If I encrypt a file with a short 4 digit pin is there any way to make it more secure. I've thought about hashing the 4 digit pin and using the result as the encryption key. I think this would work as long as the attacker didn't know that I was using this strategy but if they did they could just try the 10^4 hashing of the possible pins.

  • $\begingroup$ Is it easy to crack a hashed phone number? $\endgroup$
    – kelalaka
    Commented Apr 8, 2021 at 20:04
  • $\begingroup$ I. Believe this is possible by embedding the 4digit pin in an alpha string. Eg aefgyreju1234jhfds and sha the string twice. Here is another example: 76530964CraigWrightIsSatoshiNakamoto87643 $\endgroup$ Commented Sep 24, 2021 at 16:15

3 Answers 3


The hash idea isn't great. See Kerckhoffs's principle. The underlying secret is still the four digit PIN, which is only $4 \times -\log_2(10) = 13$ bits of security. And don't we all pick '1234' anyway?

You can use a key derivation function like Argon2 (there are others). That slows down hackers attempts at guessing your PIN. You could aim for something like one second on typical hardware. Still it could be brute forced after a mean time of an hour and a quarter on that same kit though.

Security could be further enhanced with an $n$ tries and you're locked out policy if there is a server involved with conditional logic. This would be implemented by also using the derived encryption key to encrypt a series of four check digits, say all zero. If they do not decrypt to all zero, it's the wrong PIN, so try again until lock out. This is how your ATM card behaves.

And a further further method would be to have an increasing/exponential delay between attempts. This would depend on your customers' acceptance though.

A longer pin is an option if the business allows it. Windows login PINs are six digits.


Fundamentally, there isn't, because there's way too few combinations. You can however look into some practical measures some systems use to mitigate weak PINs or passwords like these.

One technique is to combine the PIN or weak passwords with a strong secret key that the user however is not required to memorize or manage. Perhaps most famous example is how Apple iOS devices bake a 256-bit secret key into their CPU's secure enclave and derive the master encryption key from the phone PIN and that secret key. This means that an attacker who just clones the phone's disk isn't able to decrypt it off the device. As this Security Stack Exchange answer puts it:

At the core of the system, there is a device-specific key called the UID-key; it is stored in the CPU itself and each CPU has its own. From that key are derived other keys, including the one used for KeyChain; the user's passcode is also used in the key derivation. The CPU is assumed to be tamper-resistant, which means that you should not be able to extract the UID-key from it. If you access the hardware directly, you can make the CPU use the UID-key, but any brute force attack on the passcode will need to go through the actual CPU.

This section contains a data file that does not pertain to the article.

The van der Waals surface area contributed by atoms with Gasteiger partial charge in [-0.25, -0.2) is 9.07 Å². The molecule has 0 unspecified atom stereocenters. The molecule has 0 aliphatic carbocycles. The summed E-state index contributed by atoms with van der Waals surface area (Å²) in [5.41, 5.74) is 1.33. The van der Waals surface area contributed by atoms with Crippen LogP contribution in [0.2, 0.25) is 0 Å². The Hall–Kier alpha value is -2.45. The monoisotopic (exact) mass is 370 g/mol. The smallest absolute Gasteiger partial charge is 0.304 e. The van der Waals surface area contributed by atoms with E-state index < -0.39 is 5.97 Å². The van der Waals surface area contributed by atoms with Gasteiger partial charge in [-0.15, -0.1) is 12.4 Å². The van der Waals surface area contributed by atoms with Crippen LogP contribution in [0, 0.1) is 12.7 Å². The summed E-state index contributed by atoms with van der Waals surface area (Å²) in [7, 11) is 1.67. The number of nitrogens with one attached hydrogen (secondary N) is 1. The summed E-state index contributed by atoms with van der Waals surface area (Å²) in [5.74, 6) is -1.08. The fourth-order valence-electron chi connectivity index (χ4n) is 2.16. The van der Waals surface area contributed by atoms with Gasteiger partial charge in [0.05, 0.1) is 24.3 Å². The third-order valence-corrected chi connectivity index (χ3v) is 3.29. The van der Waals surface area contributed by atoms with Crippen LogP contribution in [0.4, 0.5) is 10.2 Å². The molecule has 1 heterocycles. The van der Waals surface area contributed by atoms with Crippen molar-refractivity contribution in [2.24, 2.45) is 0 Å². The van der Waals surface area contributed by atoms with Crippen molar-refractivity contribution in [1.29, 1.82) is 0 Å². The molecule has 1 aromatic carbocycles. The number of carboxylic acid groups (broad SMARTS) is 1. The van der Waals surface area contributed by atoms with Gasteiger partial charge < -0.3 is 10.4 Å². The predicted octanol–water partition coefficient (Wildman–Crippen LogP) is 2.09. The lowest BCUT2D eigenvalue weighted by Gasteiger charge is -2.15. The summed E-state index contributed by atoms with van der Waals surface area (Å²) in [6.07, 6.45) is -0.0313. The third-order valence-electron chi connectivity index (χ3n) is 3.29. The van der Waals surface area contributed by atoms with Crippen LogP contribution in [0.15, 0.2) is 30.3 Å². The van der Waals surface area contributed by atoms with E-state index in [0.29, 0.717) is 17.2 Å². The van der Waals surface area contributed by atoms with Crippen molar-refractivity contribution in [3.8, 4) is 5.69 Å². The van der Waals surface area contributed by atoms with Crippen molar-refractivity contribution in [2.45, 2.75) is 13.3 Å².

In addition to this the devices guard against PIN-guessing by slowing down after repeated failed guesses. But even with these protections, Apple several years ago stopped allowing 4-digit PINs and now requires a minimum of 6 digits.

Second example: the 1Password password manager mitigates against weak master passwords by creating a strong Secret Key for each user and, instead of demanding that the user memorize it (which is impractical), asking them to print out an "Emergency Kit" that contains a textual copy of the secret key and store it in a physically secure location:

Your Secret Key is 34 letters and numbers, separated by dashes. It’s stored on devices you’ve used to sign in to your account, and in your Emergency Kit. Only you have access to it. Your Secret Key works with your Master Password – which only you know – to encrypt your data and keep it safe.

Note that since the user is not required to memorize the Secret Key, the devices must store a copy of it that the password manager must be able to read with no more protection than the password itself. This is OK because the point of the Secret Key is to protect cloud backups of the password vault:

These differences in entropy and memorability allow your Master Password and Secret Key to protect you from different kinds of threats:

  • Your Master Password protects your data on your devices. Someone who has access to your devices or backups won’t be able to unlock 1Password without your Master Password, which only you know.
  • Your Secret Key protects your data off your devices. Someone who attempts a brute-force attack on our servers won’t be able to decrypt your data without your Secret Key, which we never have.

But, to stress this point again, these examples don't make 4-digit PINs or weak passwords fundamentally safe. They're just roadblocks thrown in the way of some of the attack scenarios. 4-digit PINs are fundamentally easy to guess by brute force.


My educated-guess is no. Hashing could help only if original pin has low entropy, e.g. because maybe you digit with your thumb on a mobile phone and reaching some number on keyboard is easier than others... but brute-force success rate (that we could consider a lower bound to attacker's success rate) will never be lower than 1/(10^4)... so if you mean "more secure" than that, I think it's impossibile

EDIT: of course only if hash is unknown to attacker, otherwise no improvement


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